General Dyer was guilty of butchery at Jallianwala. Did Gogoi’s action lead to any loss of life? Jallianwala came in the wake of a brief period of disturbance. Kashmir has witnessed almost three decades of what is sometimes euphemistically called low-intensity conflict – in which, by and large, the Indian army and the Indian state institutions have shown amazing restraint. Five Europeans died in the Punjab disturbances. The toll in Kashmir of civilians and security force personnel killed runs into thousands.
Is it appropriate to seek to draw a parallel between the remarks of Gen. Bipin Rawat and that of Dyer? Did Dyer face a situation where for months his soldiers were being pelted with stones, not spontaneously but deliberately, as a stratagem of war promoted by an outside enemy, where – and this is now almost forgotten – a policeman’s car was pushed by a stone pelting mob into the river when he was inside, and where a young army officer on a visit to attend a wedding was abducted and killed? Has Rawat ordered his soldiers to wantonly kill and maim? This is precisely what Dyer did and then sought to justify his action on the ground that he had to create dread. Indeed, Dyer acted as a terrorist. What Rawat faces is terrorism.
No excessive force
A vast section of British Indian opinion justified the Jallianwala massacre. Has any Indian leader argued in favour of the use of force to create dread in any of India’s “restive regions”? If anything, the emphasis is always that the use of force is the last resort and if it is used it should always be minimum. Indeed in the Gogoi action, it is noteworthy that the argument being made in support and justification is that it avoided the loss of life. While there may be different viewpoints on Gogoi’s action, has anyone urged the use of excessive force to prevent civil disturbances or to handle war-like situations? The demand for firm action against terrorists cannot be interpreted as giving a license to use indiscriminate violence against civilians. How then has India reached its Dyer moment?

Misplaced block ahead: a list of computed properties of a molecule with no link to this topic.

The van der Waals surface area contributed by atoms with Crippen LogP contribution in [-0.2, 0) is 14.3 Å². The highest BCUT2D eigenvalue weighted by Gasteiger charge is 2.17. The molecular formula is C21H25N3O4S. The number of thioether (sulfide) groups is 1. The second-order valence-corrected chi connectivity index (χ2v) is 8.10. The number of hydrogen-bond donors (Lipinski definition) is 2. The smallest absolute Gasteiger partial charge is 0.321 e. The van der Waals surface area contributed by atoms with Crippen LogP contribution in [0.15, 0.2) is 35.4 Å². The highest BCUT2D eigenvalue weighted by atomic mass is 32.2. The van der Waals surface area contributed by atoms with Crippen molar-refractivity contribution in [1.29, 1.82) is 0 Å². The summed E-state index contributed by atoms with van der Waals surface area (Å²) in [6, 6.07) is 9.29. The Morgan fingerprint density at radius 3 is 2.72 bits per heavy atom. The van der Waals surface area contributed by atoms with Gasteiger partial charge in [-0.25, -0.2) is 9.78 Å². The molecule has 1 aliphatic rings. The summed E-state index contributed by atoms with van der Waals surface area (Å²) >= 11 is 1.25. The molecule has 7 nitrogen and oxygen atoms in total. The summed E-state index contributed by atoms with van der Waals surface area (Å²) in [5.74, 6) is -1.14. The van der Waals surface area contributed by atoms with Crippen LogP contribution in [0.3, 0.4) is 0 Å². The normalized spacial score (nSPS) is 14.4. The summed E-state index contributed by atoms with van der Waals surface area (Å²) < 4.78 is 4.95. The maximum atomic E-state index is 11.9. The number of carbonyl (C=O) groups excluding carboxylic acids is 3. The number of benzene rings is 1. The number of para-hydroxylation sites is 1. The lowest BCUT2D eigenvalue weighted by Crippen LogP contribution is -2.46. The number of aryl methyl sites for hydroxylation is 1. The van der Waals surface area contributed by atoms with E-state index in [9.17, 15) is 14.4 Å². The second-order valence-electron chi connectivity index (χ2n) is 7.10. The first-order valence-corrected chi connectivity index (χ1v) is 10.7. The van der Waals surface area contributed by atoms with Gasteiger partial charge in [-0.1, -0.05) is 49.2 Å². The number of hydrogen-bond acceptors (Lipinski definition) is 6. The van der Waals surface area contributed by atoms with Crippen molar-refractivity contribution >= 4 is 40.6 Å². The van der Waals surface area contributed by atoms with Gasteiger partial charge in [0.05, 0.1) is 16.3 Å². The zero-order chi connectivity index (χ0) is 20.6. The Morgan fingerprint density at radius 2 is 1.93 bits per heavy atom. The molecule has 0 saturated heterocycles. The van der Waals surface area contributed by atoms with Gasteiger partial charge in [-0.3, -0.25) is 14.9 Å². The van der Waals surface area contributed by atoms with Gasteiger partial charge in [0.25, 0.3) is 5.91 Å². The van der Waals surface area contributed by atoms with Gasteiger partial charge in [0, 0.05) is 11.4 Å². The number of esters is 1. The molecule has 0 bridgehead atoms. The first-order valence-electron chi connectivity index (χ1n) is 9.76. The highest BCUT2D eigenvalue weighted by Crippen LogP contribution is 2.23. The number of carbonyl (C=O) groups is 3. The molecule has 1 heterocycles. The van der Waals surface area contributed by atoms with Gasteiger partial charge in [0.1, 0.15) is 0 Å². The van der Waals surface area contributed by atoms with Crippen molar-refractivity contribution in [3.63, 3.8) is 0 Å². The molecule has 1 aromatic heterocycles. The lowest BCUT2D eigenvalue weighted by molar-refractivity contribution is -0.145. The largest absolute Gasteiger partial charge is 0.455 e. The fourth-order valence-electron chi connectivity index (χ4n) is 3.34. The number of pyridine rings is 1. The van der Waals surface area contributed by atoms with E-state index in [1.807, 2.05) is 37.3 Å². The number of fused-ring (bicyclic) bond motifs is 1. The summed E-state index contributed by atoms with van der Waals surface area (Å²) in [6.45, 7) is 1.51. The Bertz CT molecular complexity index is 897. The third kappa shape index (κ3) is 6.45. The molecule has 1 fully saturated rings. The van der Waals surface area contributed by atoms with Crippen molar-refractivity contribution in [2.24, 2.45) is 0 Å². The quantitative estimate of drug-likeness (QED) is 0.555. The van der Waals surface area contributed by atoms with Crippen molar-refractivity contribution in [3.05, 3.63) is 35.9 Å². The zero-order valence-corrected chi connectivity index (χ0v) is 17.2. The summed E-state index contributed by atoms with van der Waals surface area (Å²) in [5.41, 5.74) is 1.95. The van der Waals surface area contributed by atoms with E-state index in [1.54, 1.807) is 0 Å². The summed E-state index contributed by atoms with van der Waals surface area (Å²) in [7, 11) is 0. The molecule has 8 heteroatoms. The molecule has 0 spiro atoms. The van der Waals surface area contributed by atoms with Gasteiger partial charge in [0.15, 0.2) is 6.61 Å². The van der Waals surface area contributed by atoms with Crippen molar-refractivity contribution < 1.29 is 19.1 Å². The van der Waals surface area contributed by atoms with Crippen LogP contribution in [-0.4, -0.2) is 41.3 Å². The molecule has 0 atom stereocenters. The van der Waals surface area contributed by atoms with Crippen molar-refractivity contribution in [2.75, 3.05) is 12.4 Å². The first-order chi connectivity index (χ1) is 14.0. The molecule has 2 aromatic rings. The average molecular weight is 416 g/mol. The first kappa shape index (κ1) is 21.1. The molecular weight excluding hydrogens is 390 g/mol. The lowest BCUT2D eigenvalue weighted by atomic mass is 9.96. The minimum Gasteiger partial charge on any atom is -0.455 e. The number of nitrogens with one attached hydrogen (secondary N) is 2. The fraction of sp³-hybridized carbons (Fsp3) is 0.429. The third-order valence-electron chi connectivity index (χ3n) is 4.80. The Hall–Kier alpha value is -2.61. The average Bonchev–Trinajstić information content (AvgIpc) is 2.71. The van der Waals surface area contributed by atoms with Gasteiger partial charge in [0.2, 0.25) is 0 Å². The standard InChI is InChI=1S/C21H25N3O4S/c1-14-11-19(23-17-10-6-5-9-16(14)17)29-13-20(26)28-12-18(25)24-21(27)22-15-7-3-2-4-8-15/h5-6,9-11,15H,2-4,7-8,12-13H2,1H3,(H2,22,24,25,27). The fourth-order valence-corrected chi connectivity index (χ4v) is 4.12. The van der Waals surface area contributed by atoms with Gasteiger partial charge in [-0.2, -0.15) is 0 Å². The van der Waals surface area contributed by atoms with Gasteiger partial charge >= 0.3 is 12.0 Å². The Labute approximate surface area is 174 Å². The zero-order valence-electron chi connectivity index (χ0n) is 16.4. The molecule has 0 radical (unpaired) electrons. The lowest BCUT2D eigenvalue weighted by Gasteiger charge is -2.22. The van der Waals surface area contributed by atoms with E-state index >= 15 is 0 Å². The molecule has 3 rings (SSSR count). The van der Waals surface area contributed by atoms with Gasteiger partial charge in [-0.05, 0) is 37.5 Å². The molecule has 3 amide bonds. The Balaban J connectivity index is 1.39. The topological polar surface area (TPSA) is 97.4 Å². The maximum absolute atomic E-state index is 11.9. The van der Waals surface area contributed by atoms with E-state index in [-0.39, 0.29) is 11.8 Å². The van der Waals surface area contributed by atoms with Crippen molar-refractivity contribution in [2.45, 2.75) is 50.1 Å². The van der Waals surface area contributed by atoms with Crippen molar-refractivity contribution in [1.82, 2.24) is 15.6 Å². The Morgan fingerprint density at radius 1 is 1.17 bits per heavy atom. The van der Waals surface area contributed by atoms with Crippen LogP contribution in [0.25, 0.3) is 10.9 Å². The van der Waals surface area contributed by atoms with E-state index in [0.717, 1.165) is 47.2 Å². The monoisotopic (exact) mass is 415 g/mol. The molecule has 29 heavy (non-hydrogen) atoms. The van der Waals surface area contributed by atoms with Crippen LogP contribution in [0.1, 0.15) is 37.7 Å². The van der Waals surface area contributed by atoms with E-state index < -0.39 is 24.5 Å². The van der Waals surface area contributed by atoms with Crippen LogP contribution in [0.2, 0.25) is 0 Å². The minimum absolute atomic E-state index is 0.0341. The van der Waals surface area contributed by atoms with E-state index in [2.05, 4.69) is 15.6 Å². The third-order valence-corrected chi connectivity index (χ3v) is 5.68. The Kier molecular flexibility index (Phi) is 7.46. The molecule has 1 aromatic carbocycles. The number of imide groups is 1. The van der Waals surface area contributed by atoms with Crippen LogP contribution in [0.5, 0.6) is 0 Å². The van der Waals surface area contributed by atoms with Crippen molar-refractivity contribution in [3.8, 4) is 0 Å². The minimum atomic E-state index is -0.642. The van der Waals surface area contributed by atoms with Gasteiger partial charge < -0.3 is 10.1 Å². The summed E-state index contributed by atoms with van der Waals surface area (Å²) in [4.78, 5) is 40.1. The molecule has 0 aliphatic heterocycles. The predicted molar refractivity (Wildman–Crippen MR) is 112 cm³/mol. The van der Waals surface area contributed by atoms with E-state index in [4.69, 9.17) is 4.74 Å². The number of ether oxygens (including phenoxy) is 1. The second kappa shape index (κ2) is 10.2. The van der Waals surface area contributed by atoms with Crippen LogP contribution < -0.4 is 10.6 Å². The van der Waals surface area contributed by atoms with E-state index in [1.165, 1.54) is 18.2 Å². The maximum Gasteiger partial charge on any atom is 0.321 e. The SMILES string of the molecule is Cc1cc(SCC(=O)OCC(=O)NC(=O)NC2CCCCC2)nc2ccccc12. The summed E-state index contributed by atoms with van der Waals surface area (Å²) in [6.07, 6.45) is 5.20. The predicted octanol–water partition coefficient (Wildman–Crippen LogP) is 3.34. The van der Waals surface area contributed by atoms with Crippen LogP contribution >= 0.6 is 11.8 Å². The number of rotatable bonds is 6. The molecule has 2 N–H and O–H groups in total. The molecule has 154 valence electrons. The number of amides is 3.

Rawat’s comments on the Gogoi case reflect the anguish of a chief whose soldiers have faced, and have done so for years, terrorism, and for months now stone pelting mobs who pose a danger to their lives. Is it fair to believe that soldiers caught up in such situations should not take steps to defend themselves? Surely that is not a sustainable position by any criterion.
The Indian army has done the nation proud through its valour, dedicated service and professionalism. However, in a democracy, all institutions of state can be questioned and public statements of army chiefs can be scrutinised. In doing so, raising doubts about their bonafides cannot be justified. It is also not fair to make inaccurate comparisons, or to misinterpret the comments of the present ministers; none of them has asked the army to act unlawfully.
Finally, all states possess coercive instruments that are lawfully used to safeguard their interests. The use has to be appropriate and proportionate and in keeping with operating procedures. But a perception of the ineffectiveness of the coercive apparatus of state cannot be allowed to prevail, for that harms the people themselves.
Vivek Katju is a retired Indian Foreign Service officer who has served as Indian ambassador to Afghanistan and to Myanmar.